We misquote the Bible when we say, “Money is the root of all evil”. That is not what the Bible says. It says, “1For the love of money is the root of all kinds of evil.” (1 Timothy 6:10) It is the LOVE of money. It is in essence when the desire for money or for the stuff it buys as the motivating force of our lives. Money becomes a stumbling block when we look to money to give us the meaning, satisfaction and motivation that can come only from the Lord.
We complain sometimes because we are struggling in life. We wonder why God is making it so hard for us. But the truth is, we are making it hard on ourselves! We buy what we don’t need and are constantly comparing ourselves with others. In truth we are comparing our possessions with the possessions of others and then we draw conclusions about our value and worth. God is not making it hard on us; our insatiable desires are making it difficult.
Psalm 73 captures the right attitude for living:
23 Yet I still belong to you;
you hold my right hand.
24 You guide me with your counsel,
leading me to a glorious destiny.
25 Whom have I in heaven but you?
I desire you more than anything on earth.
26 My health may fail, and my spirit may grow weak,
but God remains the strength of my heart;
he is mine forever. (Psalm 72:23-26
The key to contentment is realizing that once you are right with God you have EVERYTHING that you need. Not only is the Lord the source of life, happiness, peace, and fulfillment. Not only is He the One who gives us worth. . . .HE is what we truly want and need. We are not longing for stuff (like we think we are), we are longing for Him. Once we truly find Him we can be content because we have what we need.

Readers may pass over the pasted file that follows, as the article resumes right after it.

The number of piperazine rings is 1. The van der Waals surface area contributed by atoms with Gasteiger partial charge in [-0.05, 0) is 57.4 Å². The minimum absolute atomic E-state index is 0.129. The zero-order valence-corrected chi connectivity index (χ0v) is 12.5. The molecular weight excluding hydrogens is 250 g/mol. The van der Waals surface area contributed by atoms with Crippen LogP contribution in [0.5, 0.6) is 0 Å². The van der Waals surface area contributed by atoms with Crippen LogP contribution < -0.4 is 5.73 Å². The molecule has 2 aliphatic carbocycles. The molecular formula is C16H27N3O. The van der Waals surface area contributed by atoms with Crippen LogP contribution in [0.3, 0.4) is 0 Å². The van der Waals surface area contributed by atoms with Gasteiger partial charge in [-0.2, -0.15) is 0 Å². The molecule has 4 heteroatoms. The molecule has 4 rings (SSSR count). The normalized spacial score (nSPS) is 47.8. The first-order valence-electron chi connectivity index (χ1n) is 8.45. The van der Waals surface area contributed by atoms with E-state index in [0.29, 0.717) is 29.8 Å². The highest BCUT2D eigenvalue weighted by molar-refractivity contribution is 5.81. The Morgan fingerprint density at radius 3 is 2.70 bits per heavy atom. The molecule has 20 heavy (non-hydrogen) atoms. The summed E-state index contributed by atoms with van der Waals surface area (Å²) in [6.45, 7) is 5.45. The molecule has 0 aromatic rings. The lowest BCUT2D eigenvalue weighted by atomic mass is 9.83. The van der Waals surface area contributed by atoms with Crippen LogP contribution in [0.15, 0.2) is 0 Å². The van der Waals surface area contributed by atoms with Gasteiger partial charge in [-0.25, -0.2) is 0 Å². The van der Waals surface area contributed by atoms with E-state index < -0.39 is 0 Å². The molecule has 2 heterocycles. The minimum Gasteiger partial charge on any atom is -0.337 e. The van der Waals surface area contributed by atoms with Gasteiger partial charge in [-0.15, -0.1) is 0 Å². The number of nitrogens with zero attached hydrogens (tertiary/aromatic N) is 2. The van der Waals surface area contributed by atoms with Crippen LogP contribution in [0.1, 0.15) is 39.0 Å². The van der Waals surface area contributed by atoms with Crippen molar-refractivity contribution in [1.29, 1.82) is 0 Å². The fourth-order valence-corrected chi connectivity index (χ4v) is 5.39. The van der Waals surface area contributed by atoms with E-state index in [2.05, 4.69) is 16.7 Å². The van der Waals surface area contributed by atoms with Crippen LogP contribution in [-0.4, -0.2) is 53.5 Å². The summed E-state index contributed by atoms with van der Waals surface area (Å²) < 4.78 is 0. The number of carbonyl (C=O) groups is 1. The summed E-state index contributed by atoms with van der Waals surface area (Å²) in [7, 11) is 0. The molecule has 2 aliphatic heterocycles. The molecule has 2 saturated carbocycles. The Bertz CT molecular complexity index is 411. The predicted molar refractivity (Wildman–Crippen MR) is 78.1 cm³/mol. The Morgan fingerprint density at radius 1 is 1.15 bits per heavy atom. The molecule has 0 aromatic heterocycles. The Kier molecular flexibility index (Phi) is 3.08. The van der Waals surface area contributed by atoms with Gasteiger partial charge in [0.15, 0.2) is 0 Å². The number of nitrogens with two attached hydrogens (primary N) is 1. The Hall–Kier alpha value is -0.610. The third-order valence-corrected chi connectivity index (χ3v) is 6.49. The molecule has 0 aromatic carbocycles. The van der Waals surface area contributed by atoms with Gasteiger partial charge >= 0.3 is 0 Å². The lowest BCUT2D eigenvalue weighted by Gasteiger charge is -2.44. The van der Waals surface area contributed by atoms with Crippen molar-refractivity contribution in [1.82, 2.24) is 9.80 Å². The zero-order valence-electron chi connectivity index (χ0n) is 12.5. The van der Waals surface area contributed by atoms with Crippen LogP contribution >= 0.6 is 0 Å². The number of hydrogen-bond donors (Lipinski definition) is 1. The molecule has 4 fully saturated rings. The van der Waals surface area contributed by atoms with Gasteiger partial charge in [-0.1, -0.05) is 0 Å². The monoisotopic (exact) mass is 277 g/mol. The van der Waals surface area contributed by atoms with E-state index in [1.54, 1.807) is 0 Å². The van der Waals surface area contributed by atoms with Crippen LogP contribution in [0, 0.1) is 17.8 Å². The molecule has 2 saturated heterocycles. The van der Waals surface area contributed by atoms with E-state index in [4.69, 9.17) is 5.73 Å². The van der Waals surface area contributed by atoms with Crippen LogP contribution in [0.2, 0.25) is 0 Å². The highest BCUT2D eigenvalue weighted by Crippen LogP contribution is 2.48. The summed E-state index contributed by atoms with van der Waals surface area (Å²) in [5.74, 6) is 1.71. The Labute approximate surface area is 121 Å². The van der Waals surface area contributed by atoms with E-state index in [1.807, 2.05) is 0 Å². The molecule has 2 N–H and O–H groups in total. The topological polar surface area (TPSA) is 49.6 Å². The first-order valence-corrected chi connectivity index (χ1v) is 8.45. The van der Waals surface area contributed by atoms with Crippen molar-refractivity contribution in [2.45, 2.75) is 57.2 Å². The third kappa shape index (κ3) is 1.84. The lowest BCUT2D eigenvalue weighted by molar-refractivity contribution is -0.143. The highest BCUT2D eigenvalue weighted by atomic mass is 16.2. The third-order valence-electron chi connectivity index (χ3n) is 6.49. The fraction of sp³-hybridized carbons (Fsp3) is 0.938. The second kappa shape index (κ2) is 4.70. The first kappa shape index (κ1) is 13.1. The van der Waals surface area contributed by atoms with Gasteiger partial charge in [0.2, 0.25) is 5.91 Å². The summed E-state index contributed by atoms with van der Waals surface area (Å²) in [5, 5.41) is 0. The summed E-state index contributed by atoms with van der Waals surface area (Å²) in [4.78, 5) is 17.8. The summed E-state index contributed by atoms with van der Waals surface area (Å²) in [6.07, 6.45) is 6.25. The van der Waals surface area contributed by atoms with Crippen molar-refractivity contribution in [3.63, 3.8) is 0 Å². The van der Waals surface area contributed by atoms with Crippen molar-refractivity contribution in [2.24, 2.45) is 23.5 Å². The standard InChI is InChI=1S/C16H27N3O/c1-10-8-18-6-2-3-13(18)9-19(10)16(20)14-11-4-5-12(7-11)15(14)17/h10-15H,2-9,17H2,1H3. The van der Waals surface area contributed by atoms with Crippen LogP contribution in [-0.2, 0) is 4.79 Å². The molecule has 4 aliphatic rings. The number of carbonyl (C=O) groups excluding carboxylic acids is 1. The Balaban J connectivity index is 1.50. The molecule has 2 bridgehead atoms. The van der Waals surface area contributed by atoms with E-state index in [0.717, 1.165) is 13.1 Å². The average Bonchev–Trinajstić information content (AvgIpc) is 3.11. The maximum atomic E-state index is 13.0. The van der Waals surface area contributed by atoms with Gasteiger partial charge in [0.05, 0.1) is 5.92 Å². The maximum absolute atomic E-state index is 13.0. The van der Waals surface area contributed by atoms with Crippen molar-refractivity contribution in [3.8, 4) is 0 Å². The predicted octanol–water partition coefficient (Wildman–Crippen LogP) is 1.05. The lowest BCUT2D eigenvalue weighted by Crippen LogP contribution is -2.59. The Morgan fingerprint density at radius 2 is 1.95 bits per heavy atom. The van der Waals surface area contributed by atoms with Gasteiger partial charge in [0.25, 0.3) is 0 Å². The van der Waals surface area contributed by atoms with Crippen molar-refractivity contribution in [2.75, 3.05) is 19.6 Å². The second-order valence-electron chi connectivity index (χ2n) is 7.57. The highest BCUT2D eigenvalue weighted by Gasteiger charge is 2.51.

May I make some humble suggestions on how to combat the love of money and the lust of the material in our lives?
- Spend more time reading the Bible and thanking God for His gifts than you do browsing through catalogs or shopping.
- When you feel you “need” something ask yourself if you REALLY need it. Remind yourself that slavery to the material is idolatry, not “success”.
- Before making a purchase ask: what will I NOT be able to do if I make this purchase?
- Challenge yourself to pursue contentment and to discover how little you really need to live.
- Strive to be generous rather than consumptive . . . discover the superior joy of giving.
We have been swimming up stream today; swimming against the current of contemporary thinking. We do so because we believe God is right even when it contradicts our feelings or our desires.
The home is the foundation of our society. When the foundation crumbles the rest will soon follow.
These two commands are related. We are to honor marriage and that involves knowing contentment with our spouse. And one of the greatest stressors on a marriage is debt and disagreement on the use of money. If we can get these two things in line, life would be better.
Peace, Joy, love, Happiness, and satisfaction can only be found in the Lord. When we truly know and follow Him we discover that we have everything that we need. And, if we pay attention, we will realize that we also have everything that we want. Everything after this, is just whipped cream.
 Excerpt From: N. T. Wright. “Hebrews for Everyone.” Westminster John Knox Press, 2004. iBooks.